Just a hint, a Burton profile treated to reduce alkalinity (bicarbonate) has a low residual alkalinity . . . Negative in fact, it's not a problem, if you treat your water properly it is actually desired. Another example the 'Pilsen Profile' has low residual alkalinity, in fact you have to lower it further with a calcium salt to help the mash pH fall in the 5.3-5.6 range ;) . . .Two massively different profiles but with a low residual alkalinity

Residual alkalinity is a calculated value from a theoretical concept, and never one I actually worry about, or look at. I worry about three things

Alkalinity
Calcium
sulphate : chloride ratio.

Get the first two right the mash pH falls where I want it, use the ratio to balance dry/hoppy : full/malty flavours.
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Re: CSE Chemistry Grade 2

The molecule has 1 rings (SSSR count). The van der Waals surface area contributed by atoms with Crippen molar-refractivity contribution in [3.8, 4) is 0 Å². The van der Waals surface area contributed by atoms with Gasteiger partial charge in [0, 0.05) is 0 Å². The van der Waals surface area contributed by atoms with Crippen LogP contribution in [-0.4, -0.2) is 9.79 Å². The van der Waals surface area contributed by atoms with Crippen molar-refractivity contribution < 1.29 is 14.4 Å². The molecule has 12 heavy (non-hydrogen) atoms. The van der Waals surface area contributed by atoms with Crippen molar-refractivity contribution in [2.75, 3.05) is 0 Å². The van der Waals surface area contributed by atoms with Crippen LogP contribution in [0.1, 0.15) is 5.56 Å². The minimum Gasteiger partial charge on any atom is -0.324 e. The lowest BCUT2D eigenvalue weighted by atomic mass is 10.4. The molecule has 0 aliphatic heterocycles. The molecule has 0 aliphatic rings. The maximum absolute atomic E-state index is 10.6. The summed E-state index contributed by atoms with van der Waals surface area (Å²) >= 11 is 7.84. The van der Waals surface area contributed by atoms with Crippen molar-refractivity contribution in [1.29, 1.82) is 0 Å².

Postby Good Ed » Fri May 27, 2016 21:48


Here's to the man who drinks strong ale,
and goes to bed quite mellow.
Lives as he ought to live,
and dies a jolly good fellow.
- Old English folk song
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Re: CSE Chemistry Grade 2

Postby jonnymorris » Fri Jun 10, 2016 20:14

Regarding the sulphate : chloride ratio;

Would you have any concerns driving the chloride concentration up to 175ppm or even 200ppm with the aim of achieving a ratio of 1:2 (my sulphate concentration is 100ppm)?

Bru'n Water suggests a recommended chloride limit of 100ppm and that this should actually be reduced further with a high sulphate concentration. If this is true then I'd need to reduce sulphate rather than increase chloride to get anywhere near 1:2 and promote a malty profile which sounds like it might be tricky.

Last edited by jonnymorris on Sun Jun 12, 2016 10:50, edited 1 time in total.
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Re: CSE Chemistry Grade 2

Postby Good Ed » Fri Jun 10, 2016 23:48


Here's to the man who drinks strong ale,
and goes to bed quite mellow.
Lives as he ought to live,
and dies a jolly good fellow.
- Old English folk song
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Re: CSE Chemistry Grade 2

Postby Eric » Sat Jun 11, 2016 12:29